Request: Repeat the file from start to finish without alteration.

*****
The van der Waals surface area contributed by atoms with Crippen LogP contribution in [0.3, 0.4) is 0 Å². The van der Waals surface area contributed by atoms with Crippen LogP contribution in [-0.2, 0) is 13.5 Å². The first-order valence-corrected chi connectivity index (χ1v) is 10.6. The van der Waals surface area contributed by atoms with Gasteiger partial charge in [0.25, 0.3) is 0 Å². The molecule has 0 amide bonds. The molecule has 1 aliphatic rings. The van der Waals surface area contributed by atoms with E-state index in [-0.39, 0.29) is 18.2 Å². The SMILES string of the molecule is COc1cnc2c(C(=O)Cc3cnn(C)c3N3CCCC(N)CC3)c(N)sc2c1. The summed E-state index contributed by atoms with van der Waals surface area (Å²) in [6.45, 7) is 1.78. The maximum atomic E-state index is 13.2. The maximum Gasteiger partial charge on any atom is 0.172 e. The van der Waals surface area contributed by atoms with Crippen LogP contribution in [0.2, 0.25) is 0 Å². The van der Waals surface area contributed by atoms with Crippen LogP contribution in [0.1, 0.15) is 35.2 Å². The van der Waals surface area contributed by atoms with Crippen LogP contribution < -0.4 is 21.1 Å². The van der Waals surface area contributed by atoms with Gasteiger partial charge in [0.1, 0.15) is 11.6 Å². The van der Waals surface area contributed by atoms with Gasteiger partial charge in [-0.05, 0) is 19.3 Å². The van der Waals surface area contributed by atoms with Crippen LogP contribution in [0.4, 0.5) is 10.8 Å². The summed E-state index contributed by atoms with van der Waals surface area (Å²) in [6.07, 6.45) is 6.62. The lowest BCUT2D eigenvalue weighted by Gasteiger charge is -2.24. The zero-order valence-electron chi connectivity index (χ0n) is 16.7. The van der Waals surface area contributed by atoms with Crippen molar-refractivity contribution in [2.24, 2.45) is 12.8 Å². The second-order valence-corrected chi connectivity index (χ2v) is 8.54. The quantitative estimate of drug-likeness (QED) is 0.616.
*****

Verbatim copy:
The van der Waals surface area contributed by atoms with Crippen LogP contribution in [0.3, 0.4) is 0 Å². The van der Waals surface area contributed by atoms with Crippen LogP contribution in [-0.2, 0) is 13.5 Å². The first-order valence-corrected chi connectivity index (χ1v) is 10.6. The van der Waals surface area contributed by atoms with Gasteiger partial charge in [0.25, 0.3) is 0 Å². The molecule has 0 amide bonds. The molecule has 1 aliphatic rings. The van der Waals surface area contributed by atoms with E-state index in [-0.39, 0.29) is 18.2 Å². The SMILES string of the molecule is COc1cnc2c(C(=O)Cc3cnn(C)c3N3CCCC(N)CC3)c(N)sc2c1. The summed E-state index contributed by atoms with van der Waals surface area (Å²) in [6.45, 7) is 1.78. The maximum atomic E-state index is 13.2. The maximum Gasteiger partial charge on any atom is 0.172 e. The van der Waals surface area contributed by atoms with Crippen LogP contribution in [0.2, 0.25) is 0 Å². The van der Waals surface area contributed by atoms with Crippen LogP contribution in [0.1, 0.15) is 35.2 Å². The van der Waals surface area contributed by atoms with Crippen LogP contribution < -0.4 is 21.1 Å². The van der Waals surface area contributed by atoms with Gasteiger partial charge in [0.1, 0.15) is 11.6 Å². The van der Waals surface area contributed by atoms with Gasteiger partial charge in [-0.05, 0) is 19.3 Å². The van der Waals surface area contributed by atoms with Crippen LogP contribution in [0.4, 0.5) is 10.8 Å². The summed E-state index contributed by atoms with van der Waals surface area (Å²) in [6.07, 6.45) is 6.62. The lowest BCUT2D eigenvalue weighted by Gasteiger charge is -2.24. The zero-order valence-electron chi connectivity index (χ0n) is 16.7. The van der Waals surface area contributed by atoms with Crippen molar-refractivity contribution in [2.24, 2.45) is 12.8 Å². The second-order valence-corrected chi connectivity index (χ2v) is 8.54. The quantitative estimate of drug-likeness (QED) is 0.616.